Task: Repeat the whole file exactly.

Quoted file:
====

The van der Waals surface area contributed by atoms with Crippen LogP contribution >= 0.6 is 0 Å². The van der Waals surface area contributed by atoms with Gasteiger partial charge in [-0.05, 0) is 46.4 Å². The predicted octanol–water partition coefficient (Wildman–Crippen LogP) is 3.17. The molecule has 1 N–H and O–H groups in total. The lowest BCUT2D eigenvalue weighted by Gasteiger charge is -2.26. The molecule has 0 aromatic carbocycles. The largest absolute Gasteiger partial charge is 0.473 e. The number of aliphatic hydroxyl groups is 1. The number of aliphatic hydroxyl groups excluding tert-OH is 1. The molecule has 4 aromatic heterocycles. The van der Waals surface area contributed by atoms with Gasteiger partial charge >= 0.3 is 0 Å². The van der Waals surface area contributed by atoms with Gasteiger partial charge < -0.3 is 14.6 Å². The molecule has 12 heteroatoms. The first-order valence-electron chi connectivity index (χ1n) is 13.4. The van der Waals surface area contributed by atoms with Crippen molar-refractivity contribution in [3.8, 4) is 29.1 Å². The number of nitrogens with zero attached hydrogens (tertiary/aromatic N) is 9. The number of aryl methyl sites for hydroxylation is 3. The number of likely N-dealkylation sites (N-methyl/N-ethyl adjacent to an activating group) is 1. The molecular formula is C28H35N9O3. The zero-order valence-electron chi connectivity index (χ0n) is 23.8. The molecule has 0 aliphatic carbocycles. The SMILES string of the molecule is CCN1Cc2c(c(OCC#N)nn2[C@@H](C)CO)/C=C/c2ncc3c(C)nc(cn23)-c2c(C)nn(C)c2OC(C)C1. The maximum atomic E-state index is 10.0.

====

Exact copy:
The van der Waals surface area contributed by atoms with Crippen LogP contribution >= 0.6 is 0 Å². The van der Waals surface area contributed by atoms with Gasteiger partial charge in [-0.05, 0) is 46.4 Å². The predicted octanol–water partition coefficient (Wildman–Crippen LogP) is 3.17. The molecule has 1 N–H and O–H groups in total. The lowest BCUT2D eigenvalue weighted by Gasteiger charge is -2.26. The molecule has 0 aromatic carbocycles. The largest absolute Gasteiger partial charge is 0.473 e. The number of aliphatic hydroxyl groups is 1. The number of aliphatic hydroxyl groups excluding tert-OH is 1. The molecule has 4 aromatic heterocycles. The van der Waals surface area contributed by atoms with Gasteiger partial charge >= 0.3 is 0 Å². The van der Waals surface area contributed by atoms with Gasteiger partial charge < -0.3 is 14.6 Å². The molecule has 12 heteroatoms. The first-order valence-electron chi connectivity index (χ1n) is 13.4. The van der Waals surface area contributed by atoms with Crippen molar-refractivity contribution in [3.8, 4) is 29.1 Å². The number of nitrogens with zero attached hydrogens (tertiary/aromatic N) is 9. The number of aryl methyl sites for hydroxylation is 3. The number of likely N-dealkylation sites (N-methyl/N-ethyl adjacent to an activating group) is 1. The molecular formula is C28H35N9O3. The zero-order valence-electron chi connectivity index (χ0n) is 23.8. The molecule has 0 aliphatic carbocycles. The SMILES string of the molecule is CCN1Cc2c(c(OCC#N)nn2[C@@H](C)CO)/C=C/c2ncc3c(C)nc(cn23)-c2c(C)nn(C)c2OC(C)C1. The maximum atomic E-state index is 10.0.